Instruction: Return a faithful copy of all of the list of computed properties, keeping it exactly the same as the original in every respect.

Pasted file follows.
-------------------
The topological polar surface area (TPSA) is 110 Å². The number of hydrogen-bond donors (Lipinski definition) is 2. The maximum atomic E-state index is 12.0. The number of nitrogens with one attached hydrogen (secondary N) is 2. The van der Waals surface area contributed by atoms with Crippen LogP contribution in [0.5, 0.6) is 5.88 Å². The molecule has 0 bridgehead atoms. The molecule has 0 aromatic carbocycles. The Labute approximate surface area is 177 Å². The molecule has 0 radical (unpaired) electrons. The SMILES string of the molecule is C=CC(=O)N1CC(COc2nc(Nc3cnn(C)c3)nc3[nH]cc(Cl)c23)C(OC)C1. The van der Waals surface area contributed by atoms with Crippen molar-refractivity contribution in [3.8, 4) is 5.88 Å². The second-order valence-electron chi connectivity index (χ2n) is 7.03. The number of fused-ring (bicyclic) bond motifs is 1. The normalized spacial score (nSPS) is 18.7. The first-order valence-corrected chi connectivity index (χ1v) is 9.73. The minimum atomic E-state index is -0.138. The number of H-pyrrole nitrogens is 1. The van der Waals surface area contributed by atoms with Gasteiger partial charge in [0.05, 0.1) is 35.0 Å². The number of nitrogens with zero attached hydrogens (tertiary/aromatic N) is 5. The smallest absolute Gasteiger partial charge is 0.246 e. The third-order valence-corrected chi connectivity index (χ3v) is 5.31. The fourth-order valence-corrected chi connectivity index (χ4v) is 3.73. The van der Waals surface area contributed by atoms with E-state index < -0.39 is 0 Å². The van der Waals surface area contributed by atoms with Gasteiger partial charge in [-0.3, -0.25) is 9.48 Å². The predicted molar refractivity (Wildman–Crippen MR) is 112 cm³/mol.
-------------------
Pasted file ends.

The topological polar surface area (TPSA) is 110 Å². The number of hydrogen-bond donors (Lipinski definition) is 2. The maximum atomic E-state index is 12.0. The number of nitrogens with one attached hydrogen (secondary N) is 2. The van der Waals surface area contributed by atoms with Crippen LogP contribution in [0.5, 0.6) is 5.88 Å². The molecule has 0 bridgehead atoms. The molecule has 0 aromatic carbocycles. The Labute approximate surface area is 177 Å². The molecule has 0 radical (unpaired) electrons. The SMILES string of the molecule is C=CC(=O)N1CC(COc2nc(Nc3cnn(C)c3)nc3[nH]cc(Cl)c23)C(OC)C1. The van der Waals surface area contributed by atoms with Crippen molar-refractivity contribution in [3.8, 4) is 5.88 Å². The second-order valence-electron chi connectivity index (χ2n) is 7.03. The number of fused-ring (bicyclic) bond motifs is 1. The normalized spacial score (nSPS) is 18.7. The first-order valence-corrected chi connectivity index (χ1v) is 9.73. The minimum atomic E-state index is -0.138. The number of H-pyrrole nitrogens is 1. The van der Waals surface area contributed by atoms with Gasteiger partial charge in [0.05, 0.1) is 35.0 Å². The number of nitrogens with zero attached hydrogens (tertiary/aromatic N) is 5. The smallest absolute Gasteiger partial charge is 0.246 e. The third-order valence-corrected chi connectivity index (χ3v) is 5.31. The fourth-order valence-corrected chi connectivity index (χ4v) is 3.73. The van der Waals surface area contributed by atoms with E-state index < -0.39 is 0 Å². The van der Waals surface area contributed by atoms with Gasteiger partial charge in [-0.3, -0.25) is 9.48 Å². The predicted molar refractivity (Wildman–Crippen MR) is 112 cm³/mol.